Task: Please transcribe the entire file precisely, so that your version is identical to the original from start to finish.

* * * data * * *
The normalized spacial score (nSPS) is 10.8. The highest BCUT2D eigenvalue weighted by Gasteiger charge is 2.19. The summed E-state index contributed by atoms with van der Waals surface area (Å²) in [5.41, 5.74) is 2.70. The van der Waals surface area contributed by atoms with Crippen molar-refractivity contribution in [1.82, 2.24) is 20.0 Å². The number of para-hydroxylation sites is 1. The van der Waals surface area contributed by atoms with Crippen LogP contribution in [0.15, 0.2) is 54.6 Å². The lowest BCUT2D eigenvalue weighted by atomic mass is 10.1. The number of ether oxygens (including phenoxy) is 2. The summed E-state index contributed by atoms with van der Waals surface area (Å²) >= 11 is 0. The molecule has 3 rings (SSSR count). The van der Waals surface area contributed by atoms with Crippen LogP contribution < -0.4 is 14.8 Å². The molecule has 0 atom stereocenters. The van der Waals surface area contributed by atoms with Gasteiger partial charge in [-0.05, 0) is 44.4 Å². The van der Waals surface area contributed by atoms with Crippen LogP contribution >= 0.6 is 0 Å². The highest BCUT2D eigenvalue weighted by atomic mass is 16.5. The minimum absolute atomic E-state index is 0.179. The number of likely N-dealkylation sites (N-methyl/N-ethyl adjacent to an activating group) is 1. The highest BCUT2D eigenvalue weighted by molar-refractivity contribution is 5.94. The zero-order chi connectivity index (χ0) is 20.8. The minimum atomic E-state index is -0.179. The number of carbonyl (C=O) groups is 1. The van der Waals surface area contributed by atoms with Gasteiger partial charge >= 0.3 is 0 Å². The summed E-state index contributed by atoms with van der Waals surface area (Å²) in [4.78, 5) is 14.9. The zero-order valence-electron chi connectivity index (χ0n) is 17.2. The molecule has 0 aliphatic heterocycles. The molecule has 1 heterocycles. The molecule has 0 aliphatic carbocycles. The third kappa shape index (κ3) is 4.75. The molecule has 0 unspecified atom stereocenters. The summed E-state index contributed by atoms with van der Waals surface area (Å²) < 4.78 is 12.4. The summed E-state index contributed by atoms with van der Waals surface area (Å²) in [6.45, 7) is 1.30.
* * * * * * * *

The normalized spacial score (nSPS) is 10.8. The highest BCUT2D eigenvalue weighted by Gasteiger charge is 2.19. The summed E-state index contributed by atoms with van der Waals surface area (Å²) in [5.41, 5.74) is 2.70. The van der Waals surface area contributed by atoms with Crippen molar-refractivity contribution in [1.82, 2.24) is 20.0 Å². The number of para-hydroxylation sites is 1. The van der Waals surface area contributed by atoms with Crippen LogP contribution in [0.15, 0.2) is 54.6 Å². The lowest BCUT2D eigenvalue weighted by atomic mass is 10.1. The number of ether oxygens (including phenoxy) is 2. The summed E-state index contributed by atoms with van der Waals surface area (Å²) >= 11 is 0. The molecule has 3 rings (SSSR count). The van der Waals surface area contributed by atoms with Crippen LogP contribution < -0.4 is 14.8 Å². The molecule has 0 atom stereocenters. The van der Waals surface area contributed by atoms with Gasteiger partial charge in [-0.05, 0) is 44.4 Å². The van der Waals surface area contributed by atoms with Crippen LogP contribution >= 0.6 is 0 Å². The highest BCUT2D eigenvalue weighted by atomic mass is 16.5. The minimum absolute atomic E-state index is 0.179. The number of likely N-dealkylation sites (N-methyl/N-ethyl adjacent to an activating group) is 1. The highest BCUT2D eigenvalue weighted by molar-refractivity contribution is 5.94. The zero-order chi connectivity index (χ0) is 20.8. The minimum atomic E-state index is -0.179. The number of carbonyl (C=O) groups is 1. The van der Waals surface area contributed by atoms with Gasteiger partial charge >= 0.3 is 0 Å². The summed E-state index contributed by atoms with van der Waals surface area (Å²) in [4.78, 5) is 14.9. The zero-order valence-electron chi connectivity index (χ0n) is 17.2. The molecule has 0 aliphatic heterocycles. The molecule has 1 heterocycles. The molecule has 0 aliphatic carbocycles. The third kappa shape index (κ3) is 4.75. The molecule has 0 unspecified atom stereocenters. The summed E-state index contributed by atoms with van der Waals surface area (Å²) < 4.78 is 12.4. The summed E-state index contributed by atoms with van der Waals surface area (Å²) in [6.45, 7) is 1.30.